The mass scattered. The bottle shattered on the cobblestones, spewing tendrils of golden light. Even from afar, Dawkin had to shield his face from the surge of heat. Seconds passed before he dared to lower his arm, finding the flash had claimed a bystander, who sunk to the ground enflamed.
Enraged by the horror, the mob resumed their chase, closing in on the seven brothers. They caught up first with the one who had lobbed the last bottle. They pinned him to the ground in a hail of fists while the rest chased after the others. In spurts and waves, they soon claimed the remaining monks, who defied their captors with slurs and threats.
“You cannot stop us!” one brother yelled before a solid punch broke his jaw.
“Death to Marland! Death to her people!” cried another.
“Damn the King! Damn him, I say! Damn the King!”
The furor of the mob drowned out the rest. Their cries and shouts blended, morphing into a collection of curses from hundreds sharing the same mentality. Dawkin strained to make sense of the disorder, able to pick up a spare word here and there. Then a peasant chanced by him, the loudest of the bunch.
“The Cathedral! They seek sanctuary. Stop them!”
Dawkin withdrew from the tumult to lay Master Franque under the awning of a cheese shop. A firm hand gripped his forearm, swinging him around. Dawkin launched his fist, only to stop it an inch away from the nose of a Voiceless.
“Your Majesty,” the knight signed. “We must go.”
“What in the bloody hell is happening?” Dawkin caught sight of one mob moving toward an oak tree, where the length of a hastily-made noose dangled from its thickest branch.
“We’ll provide a full report to you back at Terran –”
“Soldier!” Dawkin roared. The Voiceless released his forearm.
“Best we know right now,” the Voiceless began, “is that some explosives were discovered on a ship by a surprise inspection. The vessel was crewed by their kind.” The knight gestured to the monk at the oak tree, whose neck had been fitted with the noose. “Now come.”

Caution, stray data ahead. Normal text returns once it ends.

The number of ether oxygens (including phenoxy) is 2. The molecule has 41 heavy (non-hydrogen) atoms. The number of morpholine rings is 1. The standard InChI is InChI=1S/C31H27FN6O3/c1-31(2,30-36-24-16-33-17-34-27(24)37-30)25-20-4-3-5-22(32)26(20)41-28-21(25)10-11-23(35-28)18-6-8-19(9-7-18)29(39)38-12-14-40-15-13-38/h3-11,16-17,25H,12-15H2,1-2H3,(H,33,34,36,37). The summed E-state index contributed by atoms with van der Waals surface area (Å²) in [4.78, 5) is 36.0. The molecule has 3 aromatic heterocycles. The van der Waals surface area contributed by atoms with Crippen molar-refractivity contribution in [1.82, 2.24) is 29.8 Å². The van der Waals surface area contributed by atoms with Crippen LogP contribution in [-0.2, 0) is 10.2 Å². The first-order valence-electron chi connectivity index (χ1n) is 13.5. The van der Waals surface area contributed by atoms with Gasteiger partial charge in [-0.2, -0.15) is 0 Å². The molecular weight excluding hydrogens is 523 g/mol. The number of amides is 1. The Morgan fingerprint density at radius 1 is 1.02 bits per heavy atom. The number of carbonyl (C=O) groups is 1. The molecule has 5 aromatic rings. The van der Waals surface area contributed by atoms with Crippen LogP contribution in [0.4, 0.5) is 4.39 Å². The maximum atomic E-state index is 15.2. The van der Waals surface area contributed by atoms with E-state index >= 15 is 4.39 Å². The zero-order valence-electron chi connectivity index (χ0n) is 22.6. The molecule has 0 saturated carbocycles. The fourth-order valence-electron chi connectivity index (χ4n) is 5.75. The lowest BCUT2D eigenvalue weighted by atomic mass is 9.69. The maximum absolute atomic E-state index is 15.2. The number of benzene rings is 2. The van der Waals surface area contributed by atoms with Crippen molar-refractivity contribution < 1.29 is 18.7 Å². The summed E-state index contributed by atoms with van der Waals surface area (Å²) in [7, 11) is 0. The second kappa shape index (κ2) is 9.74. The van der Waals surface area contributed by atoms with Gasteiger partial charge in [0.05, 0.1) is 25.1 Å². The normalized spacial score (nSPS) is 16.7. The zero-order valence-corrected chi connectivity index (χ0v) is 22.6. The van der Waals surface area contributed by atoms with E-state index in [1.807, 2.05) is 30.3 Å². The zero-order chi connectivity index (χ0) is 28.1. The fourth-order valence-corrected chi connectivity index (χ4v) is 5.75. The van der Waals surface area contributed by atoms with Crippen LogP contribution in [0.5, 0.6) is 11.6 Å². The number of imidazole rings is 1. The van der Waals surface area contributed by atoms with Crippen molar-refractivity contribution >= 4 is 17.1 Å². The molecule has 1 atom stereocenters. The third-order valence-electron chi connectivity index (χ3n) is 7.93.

Dawkin turned to Master Franque. The shopkeeper stirred, his eyes parting as he extended his arms to support himself. Though dazed, he at least proved alert.
The knight pleaded with His Majesty once more. “Please! Now!”
Dawkin conceded, allowing his detail to lead him through the streets. They steered clear of the remaining sections of the mob, which swelled their ranks by the minute from those commoners looking to see justice had.
As they escaped, one question burned through Dawkin’s mind. “Where’s their ship?” he asked the Voiceless. “Where is the monks’ ship?” The Voiceless shrugged as he continued to march. Dawkin thought of pressing him once more. His chance escaped him, for as they turned the corner to come upon the wharf, he found his answer.
A riot engulfed a large galley. Several commoners had taken to the deck, tossing its cargo into the water or tearing at its sails. Many more gathered on the dock, taking aim at the ship with any item within their reach. They largely ignored the tongue of flame, which climbed up the right side of the mainsail, flanking the crest:
An Ibian cedar.199Please respect copyright.ＰＥＮＡＮＡYQftuRhZCa